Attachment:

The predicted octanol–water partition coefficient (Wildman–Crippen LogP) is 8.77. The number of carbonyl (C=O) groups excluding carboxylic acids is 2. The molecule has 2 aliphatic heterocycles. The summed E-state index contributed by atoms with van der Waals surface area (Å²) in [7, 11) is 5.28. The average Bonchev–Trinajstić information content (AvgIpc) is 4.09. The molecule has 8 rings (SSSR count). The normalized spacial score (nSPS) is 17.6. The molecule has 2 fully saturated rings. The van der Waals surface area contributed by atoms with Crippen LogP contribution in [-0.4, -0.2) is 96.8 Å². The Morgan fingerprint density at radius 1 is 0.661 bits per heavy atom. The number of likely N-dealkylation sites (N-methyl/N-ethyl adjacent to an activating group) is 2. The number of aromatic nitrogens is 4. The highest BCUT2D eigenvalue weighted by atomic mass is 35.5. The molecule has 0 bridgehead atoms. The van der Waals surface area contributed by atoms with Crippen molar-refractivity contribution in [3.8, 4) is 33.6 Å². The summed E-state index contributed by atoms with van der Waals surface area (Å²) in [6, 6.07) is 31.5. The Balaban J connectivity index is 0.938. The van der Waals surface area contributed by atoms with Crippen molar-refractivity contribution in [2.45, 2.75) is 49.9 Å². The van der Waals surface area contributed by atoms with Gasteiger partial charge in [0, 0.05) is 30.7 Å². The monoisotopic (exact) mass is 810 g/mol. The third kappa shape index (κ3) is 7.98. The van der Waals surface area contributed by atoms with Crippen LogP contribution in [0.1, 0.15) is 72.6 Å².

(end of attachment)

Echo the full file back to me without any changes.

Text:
The predicted octanol–water partition coefficient (Wildman–Crippen LogP) is 8.77. The number of carbonyl (C=O) groups excluding carboxylic acids is 2. The molecule has 2 aliphatic heterocycles. The summed E-state index contributed by atoms with van der Waals surface area (Å²) in [7, 11) is 5.28. The average Bonchev–Trinajstić information content (AvgIpc) is 4.09. The molecule has 8 rings (SSSR count). The normalized spacial score (nSPS) is 17.6. The molecule has 2 fully saturated rings. The van der Waals surface area contributed by atoms with Crippen LogP contribution in [-0.4, -0.2) is 96.8 Å². The Morgan fingerprint density at radius 1 is 0.661 bits per heavy atom. The number of likely N-dealkylation sites (N-methyl/N-ethyl adjacent to an activating group) is 2. The number of aromatic nitrogens is 4. The highest BCUT2D eigenvalue weighted by atomic mass is 35.5. The molecule has 0 bridgehead atoms. The van der Waals surface area contributed by atoms with Crippen molar-refractivity contribution in [3.8, 4) is 33.6 Å². The summed E-state index contributed by atoms with van der Waals surface area (Å²) in [6, 6.07) is 31.5. The Balaban J connectivity index is 0.938. The van der Waals surface area contributed by atoms with Crippen molar-refractivity contribution in [2.45, 2.75) is 49.9 Å². The van der Waals surface area contributed by atoms with Gasteiger partial charge in [0, 0.05) is 30.7 Å². The monoisotopic (exact) mass is 810 g/mol. The third kappa shape index (κ3) is 7.98. The van der Waals surface area contributed by atoms with Crippen LogP contribution in [0.1, 0.15) is 72.6 Å².